- Trust: Knowing that these testers are employees of Amazon and not anonymous “customers”, shoppers won’t have to worry about them being paid shills for the brand.
- Apples-to-apples comparisons: Competing products will likely be reviewed by the same handful of testers. With Tester Reviews, brands won’t be able to selectively solicit reviews from the easiest graders.
The whole program would eventually pay for itself.
The most obvious concern here would be the enormous cost and manpower required to test the millions of products available on Amazon. If Amazon implemented this correctly, the entire Tester department would end up paying dividends.
First, Amazon would only be testing the most popular products. There’s a lot of ways to measure product popularity, but I would look at sales.
So, for example, Amazon spends $500 testing a pair of headphones that has already generated $500,000 in sales. That is one-tenth of one percent of total sales to get a solid review on a really popular product. If that expense was transferred directly to the consumer, the pair of headphones that was originally $9.98 is now going to cost you $9.99.
Second, Amazon Testers could help increase consumer confidence and ultimately generate more sales. 10’s of thousands of Amazon shoppers use ReviewMeta daily because they are skeptical of the existing customer review system. The Amazon Tester program would help address this lack of trust and keep more shoppers on their platform.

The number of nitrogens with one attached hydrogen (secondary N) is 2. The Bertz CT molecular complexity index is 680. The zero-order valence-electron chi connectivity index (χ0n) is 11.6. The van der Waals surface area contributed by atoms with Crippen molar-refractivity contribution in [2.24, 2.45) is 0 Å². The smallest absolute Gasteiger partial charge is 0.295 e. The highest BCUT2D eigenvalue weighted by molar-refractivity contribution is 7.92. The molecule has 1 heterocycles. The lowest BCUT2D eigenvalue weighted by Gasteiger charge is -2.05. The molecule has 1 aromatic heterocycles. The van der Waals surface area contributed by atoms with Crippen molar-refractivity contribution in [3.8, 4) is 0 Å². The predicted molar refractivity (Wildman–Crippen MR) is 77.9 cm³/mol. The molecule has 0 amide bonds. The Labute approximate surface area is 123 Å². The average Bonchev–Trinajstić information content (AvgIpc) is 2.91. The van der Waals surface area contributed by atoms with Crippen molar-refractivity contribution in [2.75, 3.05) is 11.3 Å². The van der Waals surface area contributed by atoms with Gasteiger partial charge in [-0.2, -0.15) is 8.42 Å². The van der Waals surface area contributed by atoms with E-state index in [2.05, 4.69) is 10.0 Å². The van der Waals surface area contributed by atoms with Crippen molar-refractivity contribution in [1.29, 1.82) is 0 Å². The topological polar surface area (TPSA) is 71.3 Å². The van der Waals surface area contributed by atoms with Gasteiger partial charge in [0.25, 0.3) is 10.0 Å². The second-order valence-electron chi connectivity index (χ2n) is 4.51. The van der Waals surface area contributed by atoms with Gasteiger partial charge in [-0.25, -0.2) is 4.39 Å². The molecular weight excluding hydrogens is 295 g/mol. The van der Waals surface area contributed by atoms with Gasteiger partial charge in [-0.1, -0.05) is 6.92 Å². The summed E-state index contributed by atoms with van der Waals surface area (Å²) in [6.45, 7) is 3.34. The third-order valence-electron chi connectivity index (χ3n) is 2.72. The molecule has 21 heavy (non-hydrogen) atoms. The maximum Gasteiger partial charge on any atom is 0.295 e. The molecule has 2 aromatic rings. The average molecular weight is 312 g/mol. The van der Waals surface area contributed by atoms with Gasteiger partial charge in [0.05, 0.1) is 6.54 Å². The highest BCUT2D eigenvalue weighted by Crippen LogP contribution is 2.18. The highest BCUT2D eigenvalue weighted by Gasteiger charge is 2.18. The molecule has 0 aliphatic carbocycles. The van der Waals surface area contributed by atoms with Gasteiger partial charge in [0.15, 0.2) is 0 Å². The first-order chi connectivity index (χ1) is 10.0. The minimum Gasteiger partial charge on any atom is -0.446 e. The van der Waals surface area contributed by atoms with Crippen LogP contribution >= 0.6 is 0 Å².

Third, the content generated from Amazon Testers would ultimately drive traffic directly to Amazon. Shoppers often do research outside of Amazon customer reviews to help them make purchase decisions. Having ultra-high quality reviews from experienced product testers will draw in more shoppers looking for in-depth product info – directly from Google and other search engines.
For example, I was recently looking for a new high-end cooler. Customer reviews for all potential products were mixed, but all I wanted to know was which had the best insulation. I had to leave Amazon to find someone who had tested all the top coolers and had the results available.
In the end, nothing is perfect and it’s easier said than done.
As an experienced web developer, I know that just because someone comes up with an awesome idea doesn’t mean that it’s easy (or possible) to implement. It’s easy for an outsider to sit here and say “Amazon should just block unverified purchase reviews” or “They should simply show the purchase and delivery dates for every review”, but it might not be that easy.
What if there are some legal reasons behind allowing unverified purchase reviews? Or maybe they don’t actually have the data to retroactively go back and show the purchase/delivered dates for all the hundreds of millions of existing reviews. There are a lot of technical challenges that I’m completely unaware of.
Without having a behind-the-scenes look at how Amazon works on the inside, I have no idea how practical or possible some of these solutions would be. However, in a perfect world, this would be my starting point.
There’s ultimately no 100% perfect solution to completely remove all bias from product reviews. Shoppers should always stay critical of what they read and thoroughly research products before making a purchase. Increasing transparency on the customer reviews and hiring professional testers simply give shoppers additional tools and resources to fully conduct their research and ultimately make their own decision.